The business model behind book publishing has evolved at glacial pace over the past, well, centuries. Until very recently, if you wrote a book and you didn’t like the deal offered by traditional publishers, you remained unpublished or absorbed the cost and stigma of walking the self-publishing plank.
Now, two Australian entrepreneurs have devised innovative self-publishing business models with resonance.
Lisa Messenger, 35, is no stranger to marketing, having launched Messenger Marketing almost six years ago. In 2004, she wrote the book, ‘Happiness is’, and devised a sponsorship and marketing model that would enable her to generate the $80,000 it would cost to produce.
Messenger’s publishing company, Messenger Publishing, now focuses on two areas. The first is production, aimed at authors who want speed to market while retaining control. Most of these clients are entrepreneurs, many of whom are on the speaking tour and have an interest in selling copies ‘back of room’.
The other side of the business involves Messenger and her team helping authors devise strategies to market their books. ‘I work with them from the early stages of their manuscript so that it contains a lot of strategic for the end user. Once we’ve worked out a strategy, we target corporations.’
It’s an approach you’d expect would provoke indignation in publishing purists, but Messenger has tapped into a market need. Happiness Is has now sold 36,000 copies in Australia and only 3,500 through traditional channels (bookshops). Between August ’06 and January ’07 she picked up 91 clients.
Dale Beaumont, 25, has charted a similar course. At the age of nineteen he co-wrote ‘The World at Your Feet’, a self-help book for teenagers, then extended the project by co-founding ‘Tomorrow’s Youth International’. Two year ago, he began working on ‘Secrets Exposed’, which is now a series of six titles with 60,000 books in print and a plan to release a further 20 titles over the next two years.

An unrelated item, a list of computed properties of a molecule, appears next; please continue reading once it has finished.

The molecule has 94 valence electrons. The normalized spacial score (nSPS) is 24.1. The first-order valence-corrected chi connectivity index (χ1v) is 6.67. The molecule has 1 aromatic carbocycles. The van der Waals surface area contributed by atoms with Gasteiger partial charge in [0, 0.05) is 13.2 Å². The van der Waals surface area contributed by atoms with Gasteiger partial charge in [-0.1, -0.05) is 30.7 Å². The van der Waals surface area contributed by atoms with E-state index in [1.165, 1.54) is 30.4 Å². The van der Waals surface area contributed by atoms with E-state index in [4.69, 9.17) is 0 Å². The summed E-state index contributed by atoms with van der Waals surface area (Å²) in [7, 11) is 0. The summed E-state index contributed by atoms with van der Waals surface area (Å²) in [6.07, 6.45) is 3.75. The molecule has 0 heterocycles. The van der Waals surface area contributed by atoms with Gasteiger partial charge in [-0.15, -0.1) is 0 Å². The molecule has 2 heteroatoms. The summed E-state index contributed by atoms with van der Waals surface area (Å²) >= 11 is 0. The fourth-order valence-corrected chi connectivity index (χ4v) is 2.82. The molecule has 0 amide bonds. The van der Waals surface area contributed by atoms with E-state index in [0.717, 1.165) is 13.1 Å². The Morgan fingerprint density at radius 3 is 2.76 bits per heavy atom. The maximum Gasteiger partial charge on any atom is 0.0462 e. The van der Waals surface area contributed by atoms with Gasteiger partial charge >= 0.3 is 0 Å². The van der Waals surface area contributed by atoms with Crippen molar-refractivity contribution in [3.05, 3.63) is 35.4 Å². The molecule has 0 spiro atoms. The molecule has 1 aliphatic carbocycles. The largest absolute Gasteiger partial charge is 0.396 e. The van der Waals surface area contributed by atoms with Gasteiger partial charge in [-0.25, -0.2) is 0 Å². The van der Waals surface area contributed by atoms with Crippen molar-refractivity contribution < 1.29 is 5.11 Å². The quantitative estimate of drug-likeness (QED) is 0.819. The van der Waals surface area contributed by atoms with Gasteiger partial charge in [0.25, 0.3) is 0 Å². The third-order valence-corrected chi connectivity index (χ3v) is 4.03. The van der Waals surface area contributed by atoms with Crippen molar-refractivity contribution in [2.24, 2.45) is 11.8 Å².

‘My business model involves pre-selling the book before it is produced,’ says Beaumont. ‘All of the production costs are covered before the book goes to print, so the front end sales are all profit. Eighty percent of my book sales happen outside of bookshops.’
Both Messenger and Beaumont’s self-publishing models demand profound early strategising about who a book’s audience is and what that audience wants. In many ways, it’s an organic approach that has far more in common with startup business strategy than with traditional book publishing. It’s perfectly suited to the atomised nature of modern media and its rapidly evolving distribution channels. And the numbers don’t lie.
MY BIG IDEA
Tom Potter- Eagle Boys Pizza
In this ‘Year of the Idea’, we are asking a series of successful Australian entrepreneurs about big ideas ‘ their best, their worst and the ideas they wished were their own. This issue the spotlight is on Tom Potter, who has been at the helm of the trailblazing Eagle Boys since he founded the company 17 years ago.
What was your best idea?
I looked at the overall pizza industry and realised that we were pretty much all selling a similar product with a similar price and knew that if we didn’t work out how to make Eagle Boys stand out like a zebra in a pack of horses in the long term our future would be bleak. We realised that the actual product itself wasn’t necessarily what needed to change but the actual delivery and offer was what it was all about. By taking some very tough steps, by changing our technology and working our marketing, Eagle Boys introduced Drive Thru-Pizza with a service delivery promise of two minutes. That was the best idea I ever had.